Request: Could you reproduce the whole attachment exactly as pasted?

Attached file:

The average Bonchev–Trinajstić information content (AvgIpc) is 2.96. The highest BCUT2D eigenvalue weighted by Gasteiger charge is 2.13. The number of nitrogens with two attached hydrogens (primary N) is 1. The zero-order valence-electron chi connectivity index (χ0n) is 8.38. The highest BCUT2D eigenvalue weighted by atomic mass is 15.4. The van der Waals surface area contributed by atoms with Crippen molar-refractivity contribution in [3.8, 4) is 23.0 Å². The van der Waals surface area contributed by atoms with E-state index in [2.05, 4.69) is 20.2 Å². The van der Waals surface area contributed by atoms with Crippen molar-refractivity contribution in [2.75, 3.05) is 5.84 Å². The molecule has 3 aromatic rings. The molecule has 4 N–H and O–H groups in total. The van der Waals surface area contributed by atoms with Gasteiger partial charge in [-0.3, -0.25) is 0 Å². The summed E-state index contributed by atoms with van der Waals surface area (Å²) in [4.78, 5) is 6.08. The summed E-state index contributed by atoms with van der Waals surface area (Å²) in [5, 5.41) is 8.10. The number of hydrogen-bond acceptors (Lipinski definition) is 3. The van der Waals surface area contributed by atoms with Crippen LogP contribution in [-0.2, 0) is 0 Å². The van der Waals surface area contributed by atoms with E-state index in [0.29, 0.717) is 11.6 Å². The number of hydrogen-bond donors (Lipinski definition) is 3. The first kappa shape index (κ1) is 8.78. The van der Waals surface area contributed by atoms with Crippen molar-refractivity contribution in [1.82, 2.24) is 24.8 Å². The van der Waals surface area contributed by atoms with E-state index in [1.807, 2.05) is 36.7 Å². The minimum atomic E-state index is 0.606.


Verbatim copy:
The average Bonchev–Trinajstić information content (AvgIpc) is 2.96. The highest BCUT2D eigenvalue weighted by Gasteiger charge is 2.13. The number of nitrogens with two attached hydrogens (primary N) is 1. The zero-order valence-electron chi connectivity index (χ0n) is 8.38. The highest BCUT2D eigenvalue weighted by atomic mass is 15.4. The van der Waals surface area contributed by atoms with Crippen molar-refractivity contribution in [3.8, 4) is 23.0 Å². The van der Waals surface area contributed by atoms with E-state index in [2.05, 4.69) is 20.2 Å². The van der Waals surface area contributed by atoms with Crippen molar-refractivity contribution in [2.75, 3.05) is 5.84 Å². The molecule has 3 aromatic rings. The molecule has 4 N–H and O–H groups in total. The van der Waals surface area contributed by atoms with Gasteiger partial charge in [-0.3, -0.25) is 0 Å². The summed E-state index contributed by atoms with van der Waals surface area (Å²) in [4.78, 5) is 6.08. The summed E-state index contributed by atoms with van der Waals surface area (Å²) in [5, 5.41) is 8.10. The number of hydrogen-bond acceptors (Lipinski definition) is 3. The van der Waals surface area contributed by atoms with Crippen LogP contribution in [-0.2, 0) is 0 Å². The van der Waals surface area contributed by atoms with E-state index in [0.29, 0.717) is 11.6 Å². The number of hydrogen-bond donors (Lipinski definition) is 3. The first kappa shape index (κ1) is 8.78. The van der Waals surface area contributed by atoms with Crippen molar-refractivity contribution in [1.82, 2.24) is 24.8 Å². The van der Waals surface area contributed by atoms with E-state index in [1.807, 2.05) is 36.7 Å². The minimum atomic E-state index is 0.606.